First, humanitarian personnel must have access to civilians, which means that they must be protected from all forms of violence and threats. It is unacceptable that in South Sudan and the Central African Republic, for example, humanitarian workers and aid convoys are targeted. We must also take measures to ensure that humanitarian personnel are not unduly prosecuted for activities conducted in strict compliance with humanitarian principles. That is a key element with regard to the credibility of our collective commitment to combating terrorism.
Secondly, the Council shoulders the responsibility for preventing violations of international humanitarian law. That is what we do when we place the protection of civilians, including women and children, at the core of peacekeeping missions, such as the United Nations Organization Stabilization Mission in the Democratic Republic of the Congo, the United Nations Multidimensional Integrated Stabilization Mission in Mali and the United Nations Multidimensional Integrated Stabilization Mission in the Central African Republic. Sanctions are a deterrent tool that must be used more systematically against violations of international humanitarian law, in particular against those responsible for sexual violence. Moreover, France stands particularly ready to make attacks against humanitarian personnel a designation criterion in sanctions regimes, such as is now the case concerning the Central African Republic.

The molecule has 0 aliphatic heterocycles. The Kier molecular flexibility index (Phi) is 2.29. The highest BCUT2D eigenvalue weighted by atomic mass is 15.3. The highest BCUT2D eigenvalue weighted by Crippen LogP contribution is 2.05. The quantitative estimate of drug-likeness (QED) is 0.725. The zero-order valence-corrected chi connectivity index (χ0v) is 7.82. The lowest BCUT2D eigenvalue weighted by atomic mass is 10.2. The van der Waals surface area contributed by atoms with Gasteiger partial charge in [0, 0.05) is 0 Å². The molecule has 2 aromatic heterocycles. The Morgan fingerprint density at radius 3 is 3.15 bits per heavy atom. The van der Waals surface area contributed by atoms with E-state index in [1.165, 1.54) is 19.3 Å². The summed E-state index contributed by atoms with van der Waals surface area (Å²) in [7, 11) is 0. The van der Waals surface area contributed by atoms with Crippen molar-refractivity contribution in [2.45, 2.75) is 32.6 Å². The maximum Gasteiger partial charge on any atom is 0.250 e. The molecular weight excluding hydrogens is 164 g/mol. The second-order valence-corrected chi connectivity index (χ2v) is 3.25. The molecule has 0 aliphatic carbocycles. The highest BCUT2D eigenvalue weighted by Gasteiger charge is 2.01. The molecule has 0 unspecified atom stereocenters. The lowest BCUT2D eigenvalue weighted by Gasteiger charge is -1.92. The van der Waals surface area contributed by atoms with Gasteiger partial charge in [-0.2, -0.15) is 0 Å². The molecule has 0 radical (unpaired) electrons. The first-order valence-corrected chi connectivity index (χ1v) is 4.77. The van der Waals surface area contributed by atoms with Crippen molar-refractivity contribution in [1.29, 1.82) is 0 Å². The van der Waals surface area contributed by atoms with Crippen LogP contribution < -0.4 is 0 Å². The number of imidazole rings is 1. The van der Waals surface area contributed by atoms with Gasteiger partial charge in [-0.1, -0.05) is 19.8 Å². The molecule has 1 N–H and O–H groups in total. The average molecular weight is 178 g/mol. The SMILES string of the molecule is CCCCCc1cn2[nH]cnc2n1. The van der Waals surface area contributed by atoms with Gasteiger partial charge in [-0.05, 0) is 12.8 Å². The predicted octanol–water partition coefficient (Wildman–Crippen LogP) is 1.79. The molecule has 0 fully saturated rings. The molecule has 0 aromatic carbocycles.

I had an opportunity to remind the Council of the imperative of protecting children associated with armed forces and groups. I am pleased that the Dominican Republic and Djibouti have endorsed the Paris Principles and the Paris Commitments since the call for their universalization at the open debate of the Security Council in October 2017 (see S/PV.8082). The Security Council must also ensure that the non-United Nations forces it supports conduct their operations in strict compliance with international humanitarian law, which, for example, is made possible by the human rights compliance framework of the Joint Force of the Group of Five for the Sahel, which the Security Council has supported with the goal of limiting the impact of the Force’s operations on civilians.